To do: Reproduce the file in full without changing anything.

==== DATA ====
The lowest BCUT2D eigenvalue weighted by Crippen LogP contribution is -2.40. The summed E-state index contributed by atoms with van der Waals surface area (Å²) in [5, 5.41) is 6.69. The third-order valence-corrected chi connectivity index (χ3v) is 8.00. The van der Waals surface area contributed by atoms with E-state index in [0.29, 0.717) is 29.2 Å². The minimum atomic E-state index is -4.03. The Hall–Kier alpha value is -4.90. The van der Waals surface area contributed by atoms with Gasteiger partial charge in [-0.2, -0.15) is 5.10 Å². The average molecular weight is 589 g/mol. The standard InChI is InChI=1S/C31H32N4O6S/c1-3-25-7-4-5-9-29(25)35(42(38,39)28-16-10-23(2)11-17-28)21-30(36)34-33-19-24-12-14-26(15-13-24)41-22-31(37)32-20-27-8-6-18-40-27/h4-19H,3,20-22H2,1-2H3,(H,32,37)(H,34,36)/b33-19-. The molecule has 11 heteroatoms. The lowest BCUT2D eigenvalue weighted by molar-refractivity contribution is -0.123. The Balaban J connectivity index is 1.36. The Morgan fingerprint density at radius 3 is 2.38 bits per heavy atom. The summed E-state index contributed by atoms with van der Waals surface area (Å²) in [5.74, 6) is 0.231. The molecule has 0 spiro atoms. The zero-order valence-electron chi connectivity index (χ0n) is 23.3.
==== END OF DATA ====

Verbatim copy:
The lowest BCUT2D eigenvalue weighted by Crippen LogP contribution is -2.40. The summed E-state index contributed by atoms with van der Waals surface area (Å²) in [5, 5.41) is 6.69. The third-order valence-corrected chi connectivity index (χ3v) is 8.00. The van der Waals surface area contributed by atoms with E-state index in [0.29, 0.717) is 29.2 Å². The minimum atomic E-state index is -4.03. The Hall–Kier alpha value is -4.90. The van der Waals surface area contributed by atoms with Gasteiger partial charge in [-0.2, -0.15) is 5.10 Å². The average molecular weight is 589 g/mol. The standard InChI is InChI=1S/C31H32N4O6S/c1-3-25-7-4-5-9-29(25)35(42(38,39)28-16-10-23(2)11-17-28)21-30(36)34-33-19-24-12-14-26(15-13-24)41-22-31(37)32-20-27-8-6-18-40-27/h4-19H,3,20-22H2,1-2H3,(H,32,37)(H,34,36)/b33-19-. The molecule has 11 heteroatoms. The lowest BCUT2D eigenvalue weighted by molar-refractivity contribution is -0.123. The Balaban J connectivity index is 1.36. The Morgan fingerprint density at radius 3 is 2.38 bits per heavy atom. The summed E-state index contributed by atoms with van der Waals surface area (Å²) in [5.74, 6) is 0.231. The molecule has 0 spiro atoms. The zero-order valence-electron chi connectivity index (χ0n) is 23.3.